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Jacek Gaertig

Blurred image of the arch used as background for stylistic purposes.
Professor

We welcome new graduate students for rotations (including ILS) to work on projects in the areas of organelle biogenesis and intracellular pattern formation.

An open NIH-funded postdoctoral position is available (intracellular pattern formation). Contact Jacek Gaertig (jgaertig@uga.edu) for more information. To apply use the link https://www.ugajobsearch.com/postings/201577

The main interest of our lab are the mechanisms that position organelles at precise locations in the cell. For example, we study how repeated organelles, such as cilia, organize into intracellular patterns. Other interests include organelle size regulation and compartmentalization.  Defects in cilia lead to a large number of diseases known as ciliopathies. We use the ciliate Tetrahymena thermophila as a convenient non-animal genetic, cell biological and biochemical model to study cilia and intracellular patterns. Tetrahymena cells build complex patterns of organelles that are faithfully duplicated during each cell division.

IFT.gif

A total internal reflection microscopy  imaging of DYF1-GFP in cilia of live (partially paralyzed) Tetrahymena  (video by Patrick Yu-Yang Jiang in collaboration with Karl Lechtreck, University of Georgia)

On its surface, Tetrahymena carries numerous microtubule-based organelles, including ~1000 motile cilia, that are used for locomotion, feeding and sensation. The model provides excellent genetic (forward and reverse), biochemical and imaging tools.

We use genetic screens and next-generation whole genome sequencing to identify novel genes whose products control intracellular (organelle) patterns.

pairs

Two conjugating pairs of Tetrahymena labeled with anti-tubulin antibodies. The confocal image was produced by Mayukh Guha and Muthugapatti Kandasamy (University of Georgia).

Lab office:
(706) 542-3409
Research Interests:

Biogenesis of microtubule-based organelles including cilia, organelle compartmentalization, intracellular pattern formation.

Jiang, Y.-Y., Maier W., Chukka, U.N., Choromanski, M., Lee, C., Joachimiak, E., Wloga, D., Yeung W., Kannan, N., Frankel, J., and Gaertig J. (2020) Mutual antagonism between Hippo signaling and cyclin E drives intracellular pattern formation. J. Cell Biol. 219 (9) e202002077

Jiang, Y.-Y., Maier W., Baumeister, R., Minevich, G., Joachimiak, E., Wloga, D., Ruan Z., Kannan, Bocarro, S., Bahraini, A., Vasudevan, K.K., Lechtreck, K., Orias, E., and Gaertig J. (2019) LF4/MOK and a CDK-related kinase regulate the number and length of cilia in Tetrahymena. PLOS Genetics doi: 10.1371/journal.pgen.1008099. 

Jiang, Y-Y., Maier W., Baumeister R., Joachimiak E., Ruan Z., Kannan, N., Clark, D., Louka, P., Guha, M., Frankel, J. and Gaertig J. (2018). Two antagonistic Hippo signaling circuits set the division plane at the medial position in the ciliate Tetrahymena. Genetics. 211:651-663.

Louka, P., Vasudevan, K., Guha, M., Joachimiak E., Wloga, D., Tomasi, R., Baroud, C.N., Dupuis-WilliaLouka, P., Vasudevan, K., Guha, M., Joachimiak E., Wloga, D., Tomasi, R., Baroud, C.N., Dupuis-Williams, P., Galati D.F., Pearson, C.G., Rice L.M., Moresco, J., Yates J.R., Jiang, Y-Y., Lechtreck, K., Dentler, W., and Gaertig, J. Proteins that control the geometry of microtubules at the ends of cilia (2018). J. Cell Biol., 217: 4298-4313.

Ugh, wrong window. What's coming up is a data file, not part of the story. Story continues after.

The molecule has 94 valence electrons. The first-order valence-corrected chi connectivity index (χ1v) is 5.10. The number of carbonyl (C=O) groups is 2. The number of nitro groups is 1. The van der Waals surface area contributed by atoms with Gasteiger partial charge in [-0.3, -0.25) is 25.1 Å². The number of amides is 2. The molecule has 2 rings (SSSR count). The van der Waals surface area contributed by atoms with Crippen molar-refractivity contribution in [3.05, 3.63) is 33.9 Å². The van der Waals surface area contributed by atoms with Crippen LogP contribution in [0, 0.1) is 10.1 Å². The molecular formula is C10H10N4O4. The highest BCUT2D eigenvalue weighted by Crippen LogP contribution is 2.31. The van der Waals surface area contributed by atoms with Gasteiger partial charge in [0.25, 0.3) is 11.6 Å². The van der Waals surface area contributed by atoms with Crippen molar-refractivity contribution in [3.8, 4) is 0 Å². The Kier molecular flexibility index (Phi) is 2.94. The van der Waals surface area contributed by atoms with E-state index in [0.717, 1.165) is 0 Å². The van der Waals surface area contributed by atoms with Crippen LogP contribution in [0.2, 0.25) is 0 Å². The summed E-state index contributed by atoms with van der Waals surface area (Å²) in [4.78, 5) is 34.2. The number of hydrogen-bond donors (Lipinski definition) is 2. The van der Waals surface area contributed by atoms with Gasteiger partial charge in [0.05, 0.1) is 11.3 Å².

Jiang, Y.-Y., Maier W., Baumeister R., Minevich G, Joachimiak E., Ruan Z., Kannan, N., Clark, D., Frankel, J. and Gaertig J. (2017). The Hippo pathway maintains the equatorial division plane in the ciliate Tetrahymena. Genetics. 206: 873-888.

Vasudevan, K.K., Jiang, Y.-Y., Lechtreck, K., Kushida Y., Alford L., Sale, W., Hennessey, T., and Gaertig J. (2015). Kinesin-13 controls the quantity and quality of tubulin inside cilia. Mol. Biol. Cell. 26: 478-494.

Vasudevan, K.K., Song, K.K., Alford, L.M., Sale, W.S., Dymek, E.E., Smith, E.F., Henessey, T., Urbanska, P., Wloga, D., Dentler, W. Nicastro, D. and Gaertig, J. (2015). FAP206 docks radial spoke 2 and dynein c to ciliary doublet microtubule. Mol. Biol. Cell. 26: 696-710.

Akella, S., Wloga, D., Kim, J., Starostina N.G., Lyons-Abbott, S., Morrissette, N.S., Dougan S.T., Kipreos, E.T, and Gaertig, J. (2010). MEC-17 is an alpha-tubulin acetyltransferase. Nature. 467: 218-222.

Suryavanshi, S., Eddé, B., Fox, L., Guerrero, S., Griffin, P., Hard, R., Hennessey, T., Kabi, A., Malison, D., Pennock, D., Sale, W., Wloga, D., and Gaertig, J. (2010). Tubulin glutamylation regulates ciliary motility by altering inner dynein arm activity. Current Biology. 20: 435-440.

Wloga, D., Webster, D., Rogowski, K., Bré, M.-H., Levilliers, N., Jerka-Dziadosz, M., Janke, C., Dougan, S.T. and Gaertig, J. (2009). TTLL3 is a tubulin glycine ligase that regulates the assembly of cilia. Dev. Cell. 16: 867-876.

Verhey,K., and Gaertig J. The Tubulin Code. (2007). Cell Cycle, 6: 2152-2160.

Sharma, N., Bryant J., Wloga D., Donaldson R., Davis R.C., Jerka-Dziadosz, M., and Gaertig J. Katanin regulates dynamics of microtubules and biogenesis of motile cilia. (2007). J. Cell Biol. 178: 1065-1079.

Janke, C., Rogowski K., Wloga, D., Regnard,C., Kajava, AV., Strub, J-M., Temurak, N., van Dijk,J., Boucher, D., van Dorsselar, A., Suryavanshi, S., Gaertig, J., and Edde B. (2005). Tubulin polyglutamylase enzymes are members of the TTL domain protein family. Science. 308: 1758-1762

Thazhath R., C. Liu, and J. Gaertig. 2002. Polyglycylation domain of beta-tubulin maintains axonemal architecture and controls progression of cytokinesis in Tetrahymena. Nature Cell Biol. 4: 256-259.

Events featuring Jacek Gaertig
Room S175, Paul D. Coverdell Center
https://zoom.us/j/95806060023, Meeting ID 95806060023

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